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A lung cancer vaccine reportedly costing around $1 in Cuba that more than doubles life expectancies is on its way to clinical trials in the U.S.
When the borders between the United States and Cuba opened, so did the door to collaboration, and now American researchers are optimistic about beginning clinical trials on a Cuban lung cancer vaccine.
The vaccine, CimaVax, has been in development in Cuba for about 25 years and is now in its third clinical trial there. It specifically targets non-small-cell lung carcinoma, one of the most common forms of lung cancer accounting for about 85% to 90% of cases, according to the American Cancer Society.
In 2011, researchers from the Roswell Park Cancer Institute (RPCI) began working with researchers at the Center for Molecular Immunology in Havana, and in 2015 a deal was reached to bring CimaVax to the U.S. for U.S. Food and Drug Administration (FDA) inspection and eventually clinical trials.
While the vaccine is not a preventive vaccine in the traditional sense-given in childhood to prevent development of the disease-it could be used in high-risk patients or in those who have previously had lung cancer removed.
According to RPCI, the vaccine works by targeting the epidermal growth factor required for cancer to survive, effectively starving the cancer cells and slowing their spread, therefore prolonging the patient’s life.
So far, RPCI says CimaVax has been administered to 5,000 patients across the world in previous clinical trials, including 1,000 Cubans. Data from those trials have revealed prolonged survival times in treated patients-increasing survival time from 7.55 months in unvaccinated patients to 18.53 months in vaccinated patients.
“The bottom line is that this vaccine works and the ease of administration-a shot in the shoulder once per month-combined with the inexpensive cost could make it a very attractive option in the United States,” Kelvin Lee, MD, Jacobs Family Chair in Immunology at RPCI, tells Medical Economics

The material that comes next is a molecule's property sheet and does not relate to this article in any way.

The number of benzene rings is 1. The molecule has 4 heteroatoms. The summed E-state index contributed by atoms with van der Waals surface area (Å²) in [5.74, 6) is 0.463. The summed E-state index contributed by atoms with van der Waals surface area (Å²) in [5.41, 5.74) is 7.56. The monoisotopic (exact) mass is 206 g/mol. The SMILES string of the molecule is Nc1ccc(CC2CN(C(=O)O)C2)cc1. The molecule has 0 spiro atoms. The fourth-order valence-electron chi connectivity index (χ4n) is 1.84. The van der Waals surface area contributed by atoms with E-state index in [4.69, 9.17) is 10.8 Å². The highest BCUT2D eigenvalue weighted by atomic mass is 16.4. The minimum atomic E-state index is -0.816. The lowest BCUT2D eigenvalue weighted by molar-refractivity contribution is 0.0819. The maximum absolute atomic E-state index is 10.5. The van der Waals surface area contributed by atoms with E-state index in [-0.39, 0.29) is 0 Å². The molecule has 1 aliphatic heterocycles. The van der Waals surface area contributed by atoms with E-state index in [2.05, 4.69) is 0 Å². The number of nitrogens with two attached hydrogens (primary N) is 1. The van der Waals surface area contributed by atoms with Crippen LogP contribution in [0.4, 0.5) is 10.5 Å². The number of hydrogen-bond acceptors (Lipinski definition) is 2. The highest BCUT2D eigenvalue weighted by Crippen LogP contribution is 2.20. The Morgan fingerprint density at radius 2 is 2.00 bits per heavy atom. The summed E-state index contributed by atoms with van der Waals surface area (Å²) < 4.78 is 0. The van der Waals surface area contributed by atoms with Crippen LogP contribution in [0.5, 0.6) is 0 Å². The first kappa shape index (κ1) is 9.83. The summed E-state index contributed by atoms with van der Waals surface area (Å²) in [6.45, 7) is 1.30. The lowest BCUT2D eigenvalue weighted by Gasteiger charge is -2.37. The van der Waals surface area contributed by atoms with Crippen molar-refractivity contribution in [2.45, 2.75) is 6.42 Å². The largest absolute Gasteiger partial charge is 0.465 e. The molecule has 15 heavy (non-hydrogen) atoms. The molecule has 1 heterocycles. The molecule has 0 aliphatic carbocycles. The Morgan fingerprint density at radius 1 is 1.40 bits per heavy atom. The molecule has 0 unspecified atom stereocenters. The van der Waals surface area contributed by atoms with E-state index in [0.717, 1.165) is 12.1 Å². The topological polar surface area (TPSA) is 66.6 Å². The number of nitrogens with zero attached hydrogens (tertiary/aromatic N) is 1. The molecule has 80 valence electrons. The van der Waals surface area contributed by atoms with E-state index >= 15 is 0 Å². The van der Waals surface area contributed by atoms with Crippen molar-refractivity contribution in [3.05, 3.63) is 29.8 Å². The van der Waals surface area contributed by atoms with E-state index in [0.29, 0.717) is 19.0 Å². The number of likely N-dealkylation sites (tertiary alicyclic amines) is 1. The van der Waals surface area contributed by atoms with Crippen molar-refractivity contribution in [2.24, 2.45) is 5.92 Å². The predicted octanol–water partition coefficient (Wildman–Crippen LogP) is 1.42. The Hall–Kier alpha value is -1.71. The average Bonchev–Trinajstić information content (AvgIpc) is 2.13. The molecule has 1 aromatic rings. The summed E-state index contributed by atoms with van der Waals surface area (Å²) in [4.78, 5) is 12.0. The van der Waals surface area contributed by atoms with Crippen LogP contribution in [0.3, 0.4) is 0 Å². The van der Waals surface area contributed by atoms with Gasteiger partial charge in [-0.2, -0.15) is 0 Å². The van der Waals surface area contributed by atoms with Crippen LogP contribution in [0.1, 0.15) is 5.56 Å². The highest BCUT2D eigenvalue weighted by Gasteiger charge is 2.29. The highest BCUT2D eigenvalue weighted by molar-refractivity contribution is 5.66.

RCPI is currently working on preparing an Investigational New Drug application and expects to submit it to the FDA sometime in spring, anticipating a phase I clinical trial to begin in late 2016. However, the FDA’s review process could take 12 months to 18 months, and Lee says it could be 5 years before trials are completed.
Although the road ahead is still long, Lee says he is optimistic about what CimaVax could mean for cancer care.
“We hope to test the vaccine in combination with an FDA-approved immune modulator in patients with advanced lung cancer to establish safety and how effective it is at shrinking tumors and controlling tumor growth,” Lee says. “There’s also reason to believe that CimaVax may have efficacy against other EGF-expressing cancers-including colon, head and neck, prostate, breast and pancreatic cancers-and perhaps in secondary prevention. It’s these possibilities that are especially exciting, so we’re eager to move forward with this work.”
RPCI is also working on other agreements with the Center for Molecular Immunology in Havana to study a second vaccine that may target blood cancers, two monoclonal antibodies developed in Havana, and participate in a large-scale trial of a medication that is showing efficacy against a number of cancer types.